A Mission resident is tested for COVID-19 during a pop up test site at 24th Mission Bart station. NOV 19-24, 2020 Photo by Mike Kai Chen

A series of heavily reported stories spread over the course of months earned Mission Local a semi-final nod in the Goldsmith Prize for Investigative Journalism.

The series, “Testing the Limits,” was selected from Mission Local’s dozens of articles on San Francisco’s testing response to the pandemic over the course of eight months; in the end, we culled it down to five submissions.

These articles — and the many others we’ve written — questioned assumptions about the city’s testing strategy or lack thereof, and focused heavily on an inequitable distribution of resources.

While Mission Local wrote, for months, about the need to bring testing and resources into the communities of color in San Francisco that are disproportionately suffering during the pandemic, this message, however intuitive, has only slowly worked its way into official policy.

This national recognition is a testament to the incredible staff of Mission Local — from interns to reporters and editors — we’ve managed to be a pathbreaker in covering city testing and the inequities laid bare by the pandemic.

The recognition is appreciated. The work continues.


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  1. This praise and recognition is so, so well deserved! I recommend Mission Local to everyone, and your pandemic coverage has been phenomenal. Congratulations!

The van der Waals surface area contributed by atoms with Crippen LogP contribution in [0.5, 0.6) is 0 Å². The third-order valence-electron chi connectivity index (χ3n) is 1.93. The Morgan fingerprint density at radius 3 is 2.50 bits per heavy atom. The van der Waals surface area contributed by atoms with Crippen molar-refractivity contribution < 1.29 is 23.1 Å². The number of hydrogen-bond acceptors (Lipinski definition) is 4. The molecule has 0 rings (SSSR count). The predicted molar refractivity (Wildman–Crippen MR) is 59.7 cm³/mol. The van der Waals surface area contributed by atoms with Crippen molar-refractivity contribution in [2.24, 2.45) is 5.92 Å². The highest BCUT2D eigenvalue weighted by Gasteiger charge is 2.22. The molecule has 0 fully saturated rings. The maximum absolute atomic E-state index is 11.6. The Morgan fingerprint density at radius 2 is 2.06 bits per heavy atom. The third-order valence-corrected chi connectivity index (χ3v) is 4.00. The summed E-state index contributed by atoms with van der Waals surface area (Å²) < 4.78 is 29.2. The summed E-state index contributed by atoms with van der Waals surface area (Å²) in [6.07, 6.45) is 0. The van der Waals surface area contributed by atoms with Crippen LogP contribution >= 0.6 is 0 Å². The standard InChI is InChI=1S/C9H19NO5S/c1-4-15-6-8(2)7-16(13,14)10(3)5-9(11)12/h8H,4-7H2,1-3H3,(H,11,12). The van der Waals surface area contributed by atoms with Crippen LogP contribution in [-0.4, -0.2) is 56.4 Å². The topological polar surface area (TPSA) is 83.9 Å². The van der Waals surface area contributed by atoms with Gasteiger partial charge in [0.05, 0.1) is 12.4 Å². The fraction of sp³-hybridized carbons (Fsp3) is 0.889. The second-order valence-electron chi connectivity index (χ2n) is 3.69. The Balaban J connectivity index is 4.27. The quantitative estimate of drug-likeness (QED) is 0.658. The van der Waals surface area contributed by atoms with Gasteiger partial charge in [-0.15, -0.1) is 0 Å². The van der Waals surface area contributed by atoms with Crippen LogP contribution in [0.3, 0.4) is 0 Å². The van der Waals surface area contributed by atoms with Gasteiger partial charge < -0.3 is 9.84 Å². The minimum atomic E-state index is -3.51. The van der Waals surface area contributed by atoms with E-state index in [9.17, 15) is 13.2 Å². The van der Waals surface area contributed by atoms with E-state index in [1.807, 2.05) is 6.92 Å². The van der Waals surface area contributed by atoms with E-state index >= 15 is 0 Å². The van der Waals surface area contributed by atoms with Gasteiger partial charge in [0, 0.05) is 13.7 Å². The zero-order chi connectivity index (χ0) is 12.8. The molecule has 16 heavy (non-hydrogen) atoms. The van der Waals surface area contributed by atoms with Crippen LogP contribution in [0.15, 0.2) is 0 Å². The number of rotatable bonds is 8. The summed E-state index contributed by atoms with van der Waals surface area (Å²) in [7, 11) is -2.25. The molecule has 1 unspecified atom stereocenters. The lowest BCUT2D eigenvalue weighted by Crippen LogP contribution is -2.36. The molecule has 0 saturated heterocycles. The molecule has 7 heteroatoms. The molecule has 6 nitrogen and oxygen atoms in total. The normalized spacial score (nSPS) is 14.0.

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  2. Great reporting and writing. Well deserved recognition. Congratulations Mission Local!!!

    Also, if I followed the article correctly- Lydia Chavez wrote the article being recognized. Congratulations again!

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  3. Mission Local has done a terrific job during pandemic from testing to quarantining to vaccine coverage, tracker was vital . Thanks much to ML

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  4. Thank you for your work on this really frustrating situation.
    And congratulations on the well deserved recognition.
    The staff has professionally and politely (maybe too politely) pushed this rock along for quite some time.

    Not to keep harping on it – but – does our supervisor not read Mission Local?
    “slowly worked its way into official policy”
    Is our supervisor not responsible for pushing “official policy”?
    Her name was pretty much absent from your stories covering the inequitable distribution of resources.
    Can we hold no one accountable?
    And yeah … the message was intuitive more than half a year ago.
    The whole thing is/was stupid. It’s not like there is a wall around The Mission. The disproportionately adverse impacts felt by our neighborhood seriously affected the health and safety of the entire city. Duh.

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